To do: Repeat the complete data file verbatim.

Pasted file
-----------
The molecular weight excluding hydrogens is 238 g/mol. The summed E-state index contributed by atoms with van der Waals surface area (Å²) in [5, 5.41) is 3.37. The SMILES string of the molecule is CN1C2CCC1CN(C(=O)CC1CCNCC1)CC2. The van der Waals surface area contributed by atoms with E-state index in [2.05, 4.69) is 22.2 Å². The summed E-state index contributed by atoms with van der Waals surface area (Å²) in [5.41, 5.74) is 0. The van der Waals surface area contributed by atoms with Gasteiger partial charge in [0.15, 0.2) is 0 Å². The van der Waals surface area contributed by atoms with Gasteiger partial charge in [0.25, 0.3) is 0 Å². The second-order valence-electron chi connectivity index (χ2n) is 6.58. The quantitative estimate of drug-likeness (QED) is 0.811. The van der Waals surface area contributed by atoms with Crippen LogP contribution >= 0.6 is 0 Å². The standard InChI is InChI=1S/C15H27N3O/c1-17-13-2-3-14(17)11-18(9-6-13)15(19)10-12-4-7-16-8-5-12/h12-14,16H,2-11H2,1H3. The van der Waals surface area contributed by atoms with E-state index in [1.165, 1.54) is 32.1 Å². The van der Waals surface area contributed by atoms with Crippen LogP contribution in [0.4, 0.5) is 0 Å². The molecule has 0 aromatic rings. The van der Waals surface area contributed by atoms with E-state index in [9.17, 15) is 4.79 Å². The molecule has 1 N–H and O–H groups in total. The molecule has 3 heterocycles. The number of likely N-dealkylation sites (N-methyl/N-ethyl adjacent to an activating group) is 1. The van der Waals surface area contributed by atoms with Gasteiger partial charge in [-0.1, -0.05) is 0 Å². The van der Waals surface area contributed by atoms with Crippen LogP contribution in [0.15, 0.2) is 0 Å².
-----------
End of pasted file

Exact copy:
The molecular weight excluding hydrogens is 238 g/mol. The summed E-state index contributed by atoms with van der Waals surface area (Å²) in [5, 5.41) is 3.37. The SMILES string of the molecule is CN1C2CCC1CN(C(=O)CC1CCNCC1)CC2. The van der Waals surface area contributed by atoms with E-state index in [2.05, 4.69) is 22.2 Å². The summed E-state index contributed by atoms with van der Waals surface area (Å²) in [5.41, 5.74) is 0. The van der Waals surface area contributed by atoms with Gasteiger partial charge in [0.15, 0.2) is 0 Å². The van der Waals surface area contributed by atoms with Gasteiger partial charge in [0.25, 0.3) is 0 Å². The second-order valence-electron chi connectivity index (χ2n) is 6.58. The quantitative estimate of drug-likeness (QED) is 0.811. The van der Waals surface area contributed by atoms with Crippen LogP contribution >= 0.6 is 0 Å². The standard InChI is InChI=1S/C15H27N3O/c1-17-13-2-3-14(17)11-18(9-6-13)15(19)10-12-4-7-16-8-5-12/h12-14,16H,2-11H2,1H3. The van der Waals surface area contributed by atoms with E-state index in [1.165, 1.54) is 32.1 Å². The van der Waals surface area contributed by atoms with Crippen LogP contribution in [0.4, 0.5) is 0 Å². The molecule has 0 aromatic rings. The van der Waals surface area contributed by atoms with E-state index in [9.17, 15) is 4.79 Å². The molecule has 1 N–H and O–H groups in total. The molecule has 3 heterocycles. The number of likely N-dealkylation sites (N-methyl/N-ethyl adjacent to an activating group) is 1. The van der Waals surface area contributed by atoms with Gasteiger partial charge in [-0.1, -0.05) is 0 Å². The van der Waals surface area contributed by atoms with Crippen LogP contribution in [0.15, 0.2) is 0 Å².